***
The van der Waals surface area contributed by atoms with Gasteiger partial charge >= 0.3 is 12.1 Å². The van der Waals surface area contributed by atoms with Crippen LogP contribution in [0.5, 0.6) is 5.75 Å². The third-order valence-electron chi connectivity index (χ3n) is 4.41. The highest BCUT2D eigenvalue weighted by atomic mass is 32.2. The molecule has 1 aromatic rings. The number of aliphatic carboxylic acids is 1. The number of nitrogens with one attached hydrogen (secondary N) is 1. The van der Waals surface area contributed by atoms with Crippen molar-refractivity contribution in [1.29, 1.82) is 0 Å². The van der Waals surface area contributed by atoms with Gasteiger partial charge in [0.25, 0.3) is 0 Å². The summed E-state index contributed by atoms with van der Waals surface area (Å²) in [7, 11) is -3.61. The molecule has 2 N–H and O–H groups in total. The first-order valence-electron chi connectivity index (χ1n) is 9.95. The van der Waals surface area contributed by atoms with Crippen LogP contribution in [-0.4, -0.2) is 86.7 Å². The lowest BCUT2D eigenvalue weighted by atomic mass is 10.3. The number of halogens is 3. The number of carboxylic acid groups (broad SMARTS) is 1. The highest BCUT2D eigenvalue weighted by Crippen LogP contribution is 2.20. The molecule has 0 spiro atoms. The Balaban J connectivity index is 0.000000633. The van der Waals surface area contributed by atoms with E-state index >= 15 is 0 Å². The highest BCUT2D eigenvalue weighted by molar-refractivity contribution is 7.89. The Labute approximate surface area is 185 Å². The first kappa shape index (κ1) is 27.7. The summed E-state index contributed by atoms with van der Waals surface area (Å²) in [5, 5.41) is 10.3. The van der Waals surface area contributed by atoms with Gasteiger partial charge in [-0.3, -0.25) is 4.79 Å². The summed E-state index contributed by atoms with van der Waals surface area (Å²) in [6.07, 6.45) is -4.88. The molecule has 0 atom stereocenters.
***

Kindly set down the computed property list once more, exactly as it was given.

The van der Waals surface area contributed by atoms with Gasteiger partial charge >= 0.3 is 12.1 Å². The van der Waals surface area contributed by atoms with Crippen LogP contribution in [0.5, 0.6) is 5.75 Å². The third-order valence-electron chi connectivity index (χ3n) is 4.41. The highest BCUT2D eigenvalue weighted by atomic mass is 32.2. The molecule has 1 aromatic rings. The number of aliphatic carboxylic acids is 1. The number of nitrogens with one attached hydrogen (secondary N) is 1. The van der Waals surface area contributed by atoms with Crippen molar-refractivity contribution in [1.29, 1.82) is 0 Å². The van der Waals surface area contributed by atoms with Gasteiger partial charge in [0.25, 0.3) is 0 Å². The summed E-state index contributed by atoms with van der Waals surface area (Å²) in [7, 11) is -3.61. The molecule has 2 N–H and O–H groups in total. The first-order valence-electron chi connectivity index (χ1n) is 9.95. The van der Waals surface area contributed by atoms with Crippen LogP contribution in [-0.4, -0.2) is 86.7 Å². The lowest BCUT2D eigenvalue weighted by atomic mass is 10.3. The number of halogens is 3. The number of carboxylic acid groups (broad SMARTS) is 1. The highest BCUT2D eigenvalue weighted by Crippen LogP contribution is 2.20. The molecule has 0 spiro atoms. The Balaban J connectivity index is 0.000000633. The van der Waals surface area contributed by atoms with E-state index >= 15 is 0 Å². The highest BCUT2D eigenvalue weighted by molar-refractivity contribution is 7.89. The Labute approximate surface area is 185 Å². The first kappa shape index (κ1) is 27.7. The summed E-state index contributed by atoms with van der Waals surface area (Å²) in [5, 5.41) is 10.3. The van der Waals surface area contributed by atoms with Gasteiger partial charge in [-0.3, -0.25) is 4.79 Å². The summed E-state index contributed by atoms with van der Waals surface area (Å²) in [6.07, 6.45) is -4.88. The molecule has 0 atom stereocenters.